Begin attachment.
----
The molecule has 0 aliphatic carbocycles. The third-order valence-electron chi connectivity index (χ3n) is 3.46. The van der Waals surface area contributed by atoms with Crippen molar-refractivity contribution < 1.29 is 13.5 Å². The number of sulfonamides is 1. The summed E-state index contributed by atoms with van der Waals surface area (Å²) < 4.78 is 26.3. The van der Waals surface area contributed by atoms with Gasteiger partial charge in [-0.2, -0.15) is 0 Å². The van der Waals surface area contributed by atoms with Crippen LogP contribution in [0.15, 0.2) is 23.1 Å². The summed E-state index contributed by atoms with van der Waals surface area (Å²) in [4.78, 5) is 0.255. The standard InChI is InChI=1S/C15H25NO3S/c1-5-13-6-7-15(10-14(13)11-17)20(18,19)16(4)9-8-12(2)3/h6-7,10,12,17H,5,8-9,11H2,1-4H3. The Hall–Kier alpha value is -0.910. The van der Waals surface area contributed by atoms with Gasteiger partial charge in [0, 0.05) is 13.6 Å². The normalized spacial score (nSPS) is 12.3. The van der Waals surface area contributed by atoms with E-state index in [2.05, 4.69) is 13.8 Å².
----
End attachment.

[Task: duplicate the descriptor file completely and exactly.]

The molecule has 0 aliphatic carbocycles. The third-order valence-electron chi connectivity index (χ3n) is 3.46. The van der Waals surface area contributed by atoms with Crippen molar-refractivity contribution < 1.29 is 13.5 Å². The number of sulfonamides is 1. The summed E-state index contributed by atoms with van der Waals surface area (Å²) < 4.78 is 26.3. The van der Waals surface area contributed by atoms with Gasteiger partial charge in [-0.2, -0.15) is 0 Å². The van der Waals surface area contributed by atoms with Crippen LogP contribution in [0.15, 0.2) is 23.1 Å². The summed E-state index contributed by atoms with van der Waals surface area (Å²) in [4.78, 5) is 0.255. The standard InChI is InChI=1S/C15H25NO3S/c1-5-13-6-7-15(10-14(13)11-17)20(18,19)16(4)9-8-12(2)3/h6-7,10,12,17H,5,8-9,11H2,1-4H3. The Hall–Kier alpha value is -0.910. The van der Waals surface area contributed by atoms with Gasteiger partial charge in [0, 0.05) is 13.6 Å². The normalized spacial score (nSPS) is 12.3. The van der Waals surface area contributed by atoms with E-state index in [2.05, 4.69) is 13.8 Å².